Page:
Review: The 360 Degree Leader–Developing Your Influence from Anywhere in the Organization (Hardcover)

5 Star, Leadership

Amazon Page
Amazon Page

5.0 out of 5 stars Valuable reflections for the middle manager,

January 12, 2006
John C. Maxwell
I do not share the somewhat down reviews of this book, and give it five stars to make that point. Instead of seeing this book as uninspired, I actually see it as reflective, and helpful in showing that we often overlook some of our most potential contributions.

Above all, the book stresses relationships and the nurturing of relationships up, down, sideways, all over. For this alone it is meritorious. The book also concludes with a comparison of the industrial era leaders versus the new leaders who take risks, serve others, nurture outsiders, etcetera.

My appreciation of this book is influenced by my interview of Alvin Toffler last night at the Lowes hotel in Beverly Hills. The new book that he and Heidi Toffler have coming out, on “Revolutionary Wealth,” has many important insights but among those he summarized for me last night were three that help show the value of this book:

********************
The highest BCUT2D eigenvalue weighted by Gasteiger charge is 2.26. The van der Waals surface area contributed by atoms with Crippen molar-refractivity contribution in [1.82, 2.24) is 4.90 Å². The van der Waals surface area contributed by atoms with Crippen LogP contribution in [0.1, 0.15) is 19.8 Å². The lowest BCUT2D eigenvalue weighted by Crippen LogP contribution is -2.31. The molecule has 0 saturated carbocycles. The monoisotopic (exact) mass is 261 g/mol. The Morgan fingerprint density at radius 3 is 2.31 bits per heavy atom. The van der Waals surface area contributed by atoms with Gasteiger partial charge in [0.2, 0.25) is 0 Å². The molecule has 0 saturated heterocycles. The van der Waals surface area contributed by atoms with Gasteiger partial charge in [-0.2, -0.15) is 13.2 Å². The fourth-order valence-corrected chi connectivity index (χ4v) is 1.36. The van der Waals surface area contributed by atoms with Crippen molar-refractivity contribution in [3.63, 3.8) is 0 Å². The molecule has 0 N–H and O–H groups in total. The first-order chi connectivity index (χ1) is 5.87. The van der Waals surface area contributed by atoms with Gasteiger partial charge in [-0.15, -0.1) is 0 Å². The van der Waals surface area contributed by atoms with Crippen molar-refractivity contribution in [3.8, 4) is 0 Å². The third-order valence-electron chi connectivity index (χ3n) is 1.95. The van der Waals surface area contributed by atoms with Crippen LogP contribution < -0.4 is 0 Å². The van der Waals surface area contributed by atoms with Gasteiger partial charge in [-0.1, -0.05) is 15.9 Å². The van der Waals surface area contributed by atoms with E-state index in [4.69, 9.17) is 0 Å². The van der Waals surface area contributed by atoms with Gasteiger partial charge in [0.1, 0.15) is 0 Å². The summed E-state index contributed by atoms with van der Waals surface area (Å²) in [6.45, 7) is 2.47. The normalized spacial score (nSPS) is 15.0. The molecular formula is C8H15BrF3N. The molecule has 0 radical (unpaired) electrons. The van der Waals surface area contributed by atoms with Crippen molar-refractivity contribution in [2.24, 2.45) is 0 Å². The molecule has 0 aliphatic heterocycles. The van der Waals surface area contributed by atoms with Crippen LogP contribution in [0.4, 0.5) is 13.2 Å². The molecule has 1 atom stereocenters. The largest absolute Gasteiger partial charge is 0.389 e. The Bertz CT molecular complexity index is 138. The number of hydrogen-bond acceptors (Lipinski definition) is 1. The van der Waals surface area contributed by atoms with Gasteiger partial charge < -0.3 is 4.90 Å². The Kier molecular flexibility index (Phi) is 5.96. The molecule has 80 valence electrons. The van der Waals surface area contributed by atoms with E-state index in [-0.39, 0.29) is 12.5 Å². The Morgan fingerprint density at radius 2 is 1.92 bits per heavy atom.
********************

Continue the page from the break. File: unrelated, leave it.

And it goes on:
1) Sub-state and non-governmental organizations have been as important if not more important than national governments. How we study them, interact with them, nurture our relations with them, will have a lot to do with how promising a future we build.

2) The industrial era corporations and government bureaucracies are broken beyond repair. Entirely new network and localized alternative organizations are emerging or needed, that take a task force approach that fully integrates what have up to now been confrontational forces (e.g. Defense versus State).

3) Decision making is broken also. The scientific method is repressed and under-funded, while decisions are made based on shared assumptions, comfort levels, and consensus, regardless of what the facts are.

This excellent book is on a level with the Tofflers, and in my own view, is a fine primer for middle managers that would like to avoid becoming yes men drones under the dinosaurs, and instead break out to find new paths to moral capitalist success.

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